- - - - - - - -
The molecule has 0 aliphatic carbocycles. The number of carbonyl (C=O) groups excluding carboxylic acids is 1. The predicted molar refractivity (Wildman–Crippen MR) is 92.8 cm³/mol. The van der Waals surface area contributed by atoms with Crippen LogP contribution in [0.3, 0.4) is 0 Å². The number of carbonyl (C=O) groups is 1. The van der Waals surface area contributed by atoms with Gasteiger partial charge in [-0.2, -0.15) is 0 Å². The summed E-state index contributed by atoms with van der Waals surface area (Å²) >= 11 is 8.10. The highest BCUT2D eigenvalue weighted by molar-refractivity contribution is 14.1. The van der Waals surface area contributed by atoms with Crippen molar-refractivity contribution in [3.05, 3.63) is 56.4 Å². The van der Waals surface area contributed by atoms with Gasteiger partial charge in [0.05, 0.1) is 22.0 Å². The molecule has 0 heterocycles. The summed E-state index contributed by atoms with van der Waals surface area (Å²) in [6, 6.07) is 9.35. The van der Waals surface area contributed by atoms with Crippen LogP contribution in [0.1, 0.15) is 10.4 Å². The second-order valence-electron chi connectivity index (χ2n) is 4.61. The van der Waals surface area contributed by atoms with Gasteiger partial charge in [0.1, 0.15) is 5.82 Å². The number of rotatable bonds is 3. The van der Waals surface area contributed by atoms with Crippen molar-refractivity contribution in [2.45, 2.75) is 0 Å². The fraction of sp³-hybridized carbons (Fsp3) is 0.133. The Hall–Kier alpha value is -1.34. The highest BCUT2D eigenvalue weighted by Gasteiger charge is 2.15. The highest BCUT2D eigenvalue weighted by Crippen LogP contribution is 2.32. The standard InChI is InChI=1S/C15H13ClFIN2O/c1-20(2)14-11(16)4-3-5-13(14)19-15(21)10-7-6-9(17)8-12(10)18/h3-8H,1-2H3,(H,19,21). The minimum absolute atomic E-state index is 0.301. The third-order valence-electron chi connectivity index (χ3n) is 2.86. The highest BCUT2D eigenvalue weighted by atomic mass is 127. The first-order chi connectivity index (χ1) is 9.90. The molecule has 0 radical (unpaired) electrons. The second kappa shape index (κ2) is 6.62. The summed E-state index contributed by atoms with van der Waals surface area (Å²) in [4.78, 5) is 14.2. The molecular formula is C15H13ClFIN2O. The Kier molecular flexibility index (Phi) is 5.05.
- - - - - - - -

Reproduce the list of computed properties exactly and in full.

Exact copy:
The molecule has 0 aliphatic carbocycles. The number of carbonyl (C=O) groups excluding carboxylic acids is 1. The predicted molar refractivity (Wildman–Crippen MR) is 92.8 cm³/mol. The van der Waals surface area contributed by atoms with Crippen LogP contribution in [0.3, 0.4) is 0 Å². The number of carbonyl (C=O) groups is 1. The van der Waals surface area contributed by atoms with Gasteiger partial charge in [-0.2, -0.15) is 0 Å². The summed E-state index contributed by atoms with van der Waals surface area (Å²) >= 11 is 8.10. The highest BCUT2D eigenvalue weighted by molar-refractivity contribution is 14.1. The van der Waals surface area contributed by atoms with Crippen molar-refractivity contribution in [3.05, 3.63) is 56.4 Å². The van der Waals surface area contributed by atoms with Gasteiger partial charge in [0.05, 0.1) is 22.0 Å². The molecule has 0 heterocycles. The summed E-state index contributed by atoms with van der Waals surface area (Å²) in [6, 6.07) is 9.35. The van der Waals surface area contributed by atoms with Crippen LogP contribution in [0.1, 0.15) is 10.4 Å². The second-order valence-electron chi connectivity index (χ2n) is 4.61. The van der Waals surface area contributed by atoms with Gasteiger partial charge in [0.1, 0.15) is 5.82 Å². The number of rotatable bonds is 3. The van der Waals surface area contributed by atoms with Crippen molar-refractivity contribution in [2.45, 2.75) is 0 Å². The fraction of sp³-hybridized carbons (Fsp3) is 0.133. The Hall–Kier alpha value is -1.34. The highest BCUT2D eigenvalue weighted by Gasteiger charge is 2.15. The highest BCUT2D eigenvalue weighted by Crippen LogP contribution is 2.32. The standard InChI is InChI=1S/C15H13ClFIN2O/c1-20(2)14-11(16)4-3-5-13(14)19-15(21)10-7-6-9(17)8-12(10)18/h3-8H,1-2H3,(H,19,21). The minimum absolute atomic E-state index is 0.301. The third-order valence-electron chi connectivity index (χ3n) is 2.86. The highest BCUT2D eigenvalue weighted by atomic mass is 127. The first-order chi connectivity index (χ1) is 9.90. The molecule has 0 radical (unpaired) electrons. The second kappa shape index (κ2) is 6.62. The summed E-state index contributed by atoms with van der Waals surface area (Å²) in [4.78, 5) is 14.2. The molecular formula is C15H13ClFIN2O. The Kier molecular flexibility index (Phi) is 5.05.